Thursday, January 25, 2007

Security planning starts

WE'VE MOVED! Democratic Convention Watch is now at

Meetings to plan the security for the 2008 Democratic Convention in Denver have already started:

Security will be tight during the 4 day event and run up a tab of about $35 million. Most of that will be paid for by the federal government. "It's going to be a security shot that probably the city of Denver has not seen the likes of," said Bob Pence, former director of the FBI's Rocky Mountain office.

The money will not only be used to secure areas around the Pepsi Center and downtown Denver, but also to guard and protect the VIPs and politicians who will attend the convention.
Pence said SWAT teams, forensic experts and bomb sniffing dogs from around the country will come to Denver and do tactical practice sessions. They'll also clear anything that could be tempting to a terrorist like trash cans around the convention sites.

While convention organizers don't think Denver will see the same traffic problems that Boston did in 2004, Pence feels it is possible for major streets downtown, and even Interstate 25 to be closed to traffic at times during the convention. Thousands of officers will also be on patrol to keep protestors at a safe distant.
The Secret Service will be in charge of coordinating all of the security. The FBI and dozens of other federal, state and local agencies will also play key roles, including the Denver Police Department.
Closures of highways like Interstate 25 will not endear the Democrats to the locals, but looking at the geography, it's not clear I25 is really that close to the arena. We'll have to see how that plays out.


Matt Pizzuti said...

I drive down that stretch of I-25 pretty often, and it's really not that close to the Pepsi Center at all. It's a full half-mile away; there is a park, then a river, then an entire Six Flags amusement park, then two arena-lengths of parking lot between the Pepsi Center and I-25, and that's what stands in the way at the highway's closest point to the Pepsi Center.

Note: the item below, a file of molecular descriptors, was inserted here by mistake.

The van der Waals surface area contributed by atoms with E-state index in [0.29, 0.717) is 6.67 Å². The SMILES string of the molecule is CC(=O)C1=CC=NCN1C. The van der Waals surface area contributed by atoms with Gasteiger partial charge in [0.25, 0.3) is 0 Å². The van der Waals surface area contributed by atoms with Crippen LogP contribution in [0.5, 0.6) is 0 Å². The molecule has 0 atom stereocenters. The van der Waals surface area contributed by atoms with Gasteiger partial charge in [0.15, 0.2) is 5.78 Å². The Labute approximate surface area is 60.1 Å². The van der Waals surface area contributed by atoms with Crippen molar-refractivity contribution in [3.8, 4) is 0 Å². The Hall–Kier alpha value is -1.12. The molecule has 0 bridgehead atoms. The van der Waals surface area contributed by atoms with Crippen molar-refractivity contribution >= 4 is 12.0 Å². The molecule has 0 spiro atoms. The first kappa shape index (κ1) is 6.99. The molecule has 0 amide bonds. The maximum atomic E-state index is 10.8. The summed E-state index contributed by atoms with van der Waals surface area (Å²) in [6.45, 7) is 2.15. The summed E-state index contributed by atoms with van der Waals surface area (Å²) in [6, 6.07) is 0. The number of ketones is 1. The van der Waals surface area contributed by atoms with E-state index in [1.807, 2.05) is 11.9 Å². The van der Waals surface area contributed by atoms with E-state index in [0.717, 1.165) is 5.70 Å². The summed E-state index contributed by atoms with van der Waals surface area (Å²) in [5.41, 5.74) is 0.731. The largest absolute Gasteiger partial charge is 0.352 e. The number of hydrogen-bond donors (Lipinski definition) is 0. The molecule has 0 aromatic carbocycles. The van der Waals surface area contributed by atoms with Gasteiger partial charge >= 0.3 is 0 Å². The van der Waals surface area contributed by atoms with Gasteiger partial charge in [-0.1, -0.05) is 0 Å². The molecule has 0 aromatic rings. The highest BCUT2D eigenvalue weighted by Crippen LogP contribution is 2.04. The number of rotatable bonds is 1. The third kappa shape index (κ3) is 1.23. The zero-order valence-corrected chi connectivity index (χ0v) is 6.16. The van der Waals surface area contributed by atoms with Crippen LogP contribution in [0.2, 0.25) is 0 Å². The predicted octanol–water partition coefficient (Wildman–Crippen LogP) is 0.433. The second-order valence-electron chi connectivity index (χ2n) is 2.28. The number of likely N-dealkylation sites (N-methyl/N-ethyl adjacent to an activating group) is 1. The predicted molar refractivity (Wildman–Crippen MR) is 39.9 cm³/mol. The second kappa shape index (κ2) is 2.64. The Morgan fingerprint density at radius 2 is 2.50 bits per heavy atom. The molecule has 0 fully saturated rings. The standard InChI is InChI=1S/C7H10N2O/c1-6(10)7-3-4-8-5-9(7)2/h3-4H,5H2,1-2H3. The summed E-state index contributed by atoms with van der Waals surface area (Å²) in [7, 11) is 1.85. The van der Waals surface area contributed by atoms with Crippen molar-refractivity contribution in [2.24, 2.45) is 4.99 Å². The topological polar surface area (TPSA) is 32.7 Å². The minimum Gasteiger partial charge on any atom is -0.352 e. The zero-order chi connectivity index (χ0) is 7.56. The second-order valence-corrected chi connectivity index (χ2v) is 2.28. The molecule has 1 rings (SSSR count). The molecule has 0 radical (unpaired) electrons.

I'm assuming the security plan is worried about some kind of vehicle-concealed bomb that could effect the arena from the highway. For that to happen, it would have to be on a -god forbid- nuclear scale, and would take out a chunk of the city the size of the central Downtown area. If that were the case, there is a lot more to worry about than just the threat to the DNC. I don't think it's likely to happen, or if the ability to conceal an explosive device on that scale in a vehicle even exists.

I wouldn't be surprised to see Speer Blvd., a majour thoroughfare through Downtown Denver, closed for a time. That street is only one arena-length away from the Pepsi Center and handles quite a bit of trafic. Auraria Parkway, another major street, runs even closer to the arena. If both of those roads are closed, I can't really think of any convenient detours to get Downtown from the interstate. To get to the Pepsi Center itself, on the other hand, would be easier because a Light Rail train route has a stop at the building.

I wonder what kind of permanent infrastructure would be installed in Denver with this huge amount of money as the best way to protect the DNC, and what would, therefore, benefit future potential conventions and events in the area. I'm sure it would be a long time before Denver got another DNC, but there are other serious conventions out there, like the RNC and others.

Matt said...

Matt P-
Great update, thanks. And if the convention is successful, and if the Dem candidate wins, and wins some Mountain states, they could easily come back to Denver in 2012. Carter wanted to repeat the '76 magic, so the convention went back to NY in 1980.

Matt Pizzuti said...

Hmm. I didn't think of that; I guess I was more tuned in to things like the Olympics or World's Fair that try to avoid somewhere they've been for several years after. I could see the Democrats coming back, though it's quite a stretch to hope for that at this point.